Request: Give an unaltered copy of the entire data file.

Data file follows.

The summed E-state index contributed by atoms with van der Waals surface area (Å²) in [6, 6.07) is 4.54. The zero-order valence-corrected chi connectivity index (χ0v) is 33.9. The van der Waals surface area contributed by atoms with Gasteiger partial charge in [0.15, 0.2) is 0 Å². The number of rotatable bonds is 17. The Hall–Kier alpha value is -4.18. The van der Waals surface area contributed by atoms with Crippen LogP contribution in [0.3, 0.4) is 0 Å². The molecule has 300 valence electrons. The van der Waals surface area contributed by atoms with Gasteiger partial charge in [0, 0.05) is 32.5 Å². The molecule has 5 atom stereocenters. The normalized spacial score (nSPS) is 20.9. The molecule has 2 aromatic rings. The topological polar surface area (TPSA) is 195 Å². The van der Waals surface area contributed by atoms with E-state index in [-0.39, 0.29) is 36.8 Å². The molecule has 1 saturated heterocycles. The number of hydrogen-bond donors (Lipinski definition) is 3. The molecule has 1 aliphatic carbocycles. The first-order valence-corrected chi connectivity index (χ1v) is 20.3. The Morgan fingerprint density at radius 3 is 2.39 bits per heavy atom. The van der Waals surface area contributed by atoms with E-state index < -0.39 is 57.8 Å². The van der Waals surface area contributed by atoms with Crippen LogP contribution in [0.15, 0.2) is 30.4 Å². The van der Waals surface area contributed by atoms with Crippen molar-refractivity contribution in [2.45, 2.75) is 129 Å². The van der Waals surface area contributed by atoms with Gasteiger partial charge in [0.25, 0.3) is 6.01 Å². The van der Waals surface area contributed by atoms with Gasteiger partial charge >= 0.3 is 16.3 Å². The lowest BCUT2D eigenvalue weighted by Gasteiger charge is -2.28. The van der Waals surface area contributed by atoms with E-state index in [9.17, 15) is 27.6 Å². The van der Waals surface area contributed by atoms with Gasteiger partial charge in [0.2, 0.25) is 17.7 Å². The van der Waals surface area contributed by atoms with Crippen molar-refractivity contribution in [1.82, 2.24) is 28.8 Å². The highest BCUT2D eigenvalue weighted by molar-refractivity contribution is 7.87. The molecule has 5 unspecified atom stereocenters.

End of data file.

The summed E-state index contributed by atoms with van der Waals surface area (Å²) in [6, 6.07) is 4.54. The zero-order valence-corrected chi connectivity index (χ0v) is 33.9. The van der Waals surface area contributed by atoms with Gasteiger partial charge in [0.15, 0.2) is 0 Å². The number of rotatable bonds is 17. The Hall–Kier alpha value is -4.18. The van der Waals surface area contributed by atoms with Crippen LogP contribution in [0.3, 0.4) is 0 Å². The molecule has 300 valence electrons. The van der Waals surface area contributed by atoms with Gasteiger partial charge in [0, 0.05) is 32.5 Å². The molecule has 5 atom stereocenters. The normalized spacial score (nSPS) is 20.9. The molecule has 2 aromatic rings. The topological polar surface area (TPSA) is 195 Å². The van der Waals surface area contributed by atoms with E-state index in [-0.39, 0.29) is 36.8 Å². The molecule has 1 saturated heterocycles. The number of hydrogen-bond donors (Lipinski definition) is 3. The molecule has 1 aliphatic carbocycles. The first-order valence-corrected chi connectivity index (χ1v) is 20.3. The Morgan fingerprint density at radius 3 is 2.39 bits per heavy atom. The van der Waals surface area contributed by atoms with E-state index < -0.39 is 57.8 Å². The van der Waals surface area contributed by atoms with Crippen LogP contribution in [0.15, 0.2) is 30.4 Å². The van der Waals surface area contributed by atoms with Crippen molar-refractivity contribution in [2.45, 2.75) is 129 Å². The van der Waals surface area contributed by atoms with Gasteiger partial charge in [0.25, 0.3) is 6.01 Å². The van der Waals surface area contributed by atoms with Gasteiger partial charge >= 0.3 is 16.3 Å². The lowest BCUT2D eigenvalue weighted by Gasteiger charge is -2.28. The van der Waals surface area contributed by atoms with E-state index in [9.17, 15) is 27.6 Å². The van der Waals surface area contributed by atoms with Gasteiger partial charge in [0.2, 0.25) is 17.7 Å². The van der Waals surface area contributed by atoms with Crippen molar-refractivity contribution in [1.82, 2.24) is 28.8 Å². The highest BCUT2D eigenvalue weighted by molar-refractivity contribution is 7.87. The molecule has 5 unspecified atom stereocenters.